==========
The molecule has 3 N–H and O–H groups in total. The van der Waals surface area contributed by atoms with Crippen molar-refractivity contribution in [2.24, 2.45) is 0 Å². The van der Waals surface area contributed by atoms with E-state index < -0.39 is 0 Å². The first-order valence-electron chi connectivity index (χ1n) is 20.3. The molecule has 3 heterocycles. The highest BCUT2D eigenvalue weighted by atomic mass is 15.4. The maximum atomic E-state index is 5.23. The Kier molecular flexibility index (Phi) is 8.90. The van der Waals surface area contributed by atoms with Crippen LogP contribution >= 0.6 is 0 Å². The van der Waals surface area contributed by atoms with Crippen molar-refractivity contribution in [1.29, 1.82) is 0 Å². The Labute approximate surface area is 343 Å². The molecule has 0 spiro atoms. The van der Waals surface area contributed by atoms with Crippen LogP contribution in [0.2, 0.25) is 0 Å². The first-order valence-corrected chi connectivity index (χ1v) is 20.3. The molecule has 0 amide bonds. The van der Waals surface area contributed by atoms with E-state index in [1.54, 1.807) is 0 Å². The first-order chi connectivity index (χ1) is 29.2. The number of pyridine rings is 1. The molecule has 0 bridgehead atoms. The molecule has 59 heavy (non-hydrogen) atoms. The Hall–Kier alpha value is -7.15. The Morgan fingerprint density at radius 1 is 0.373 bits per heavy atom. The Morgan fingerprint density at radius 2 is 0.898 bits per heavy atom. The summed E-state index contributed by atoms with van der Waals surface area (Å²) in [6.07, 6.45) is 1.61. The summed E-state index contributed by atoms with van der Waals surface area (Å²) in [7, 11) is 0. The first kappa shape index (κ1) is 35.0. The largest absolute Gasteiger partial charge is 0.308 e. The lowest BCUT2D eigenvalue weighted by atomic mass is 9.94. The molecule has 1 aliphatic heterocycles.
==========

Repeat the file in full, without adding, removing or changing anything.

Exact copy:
The molecule has 3 N–H and O–H groups in total. The van der Waals surface area contributed by atoms with Crippen molar-refractivity contribution in [2.24, 2.45) is 0 Å². The van der Waals surface area contributed by atoms with E-state index < -0.39 is 0 Å². The first-order valence-electron chi connectivity index (χ1n) is 20.3. The molecule has 3 heterocycles. The highest BCUT2D eigenvalue weighted by atomic mass is 15.4. The maximum atomic E-state index is 5.23. The Kier molecular flexibility index (Phi) is 8.90. The van der Waals surface area contributed by atoms with Crippen LogP contribution >= 0.6 is 0 Å². The van der Waals surface area contributed by atoms with Crippen molar-refractivity contribution in [1.29, 1.82) is 0 Å². The Labute approximate surface area is 343 Å². The molecule has 0 spiro atoms. The van der Waals surface area contributed by atoms with Crippen LogP contribution in [0.2, 0.25) is 0 Å². The first-order valence-corrected chi connectivity index (χ1v) is 20.3. The molecule has 0 amide bonds. The van der Waals surface area contributed by atoms with E-state index in [1.54, 1.807) is 0 Å². The first-order chi connectivity index (χ1) is 29.2. The number of pyridine rings is 1. The molecule has 0 bridgehead atoms. The molecule has 59 heavy (non-hydrogen) atoms. The Hall–Kier alpha value is -7.15. The Morgan fingerprint density at radius 1 is 0.373 bits per heavy atom. The Morgan fingerprint density at radius 2 is 0.898 bits per heavy atom. The summed E-state index contributed by atoms with van der Waals surface area (Å²) in [6.07, 6.45) is 1.61. The summed E-state index contributed by atoms with van der Waals surface area (Å²) in [7, 11) is 0. The first kappa shape index (κ1) is 35.0. The largest absolute Gasteiger partial charge is 0.308 e. The lowest BCUT2D eigenvalue weighted by atomic mass is 9.94. The molecule has 1 aliphatic heterocycles.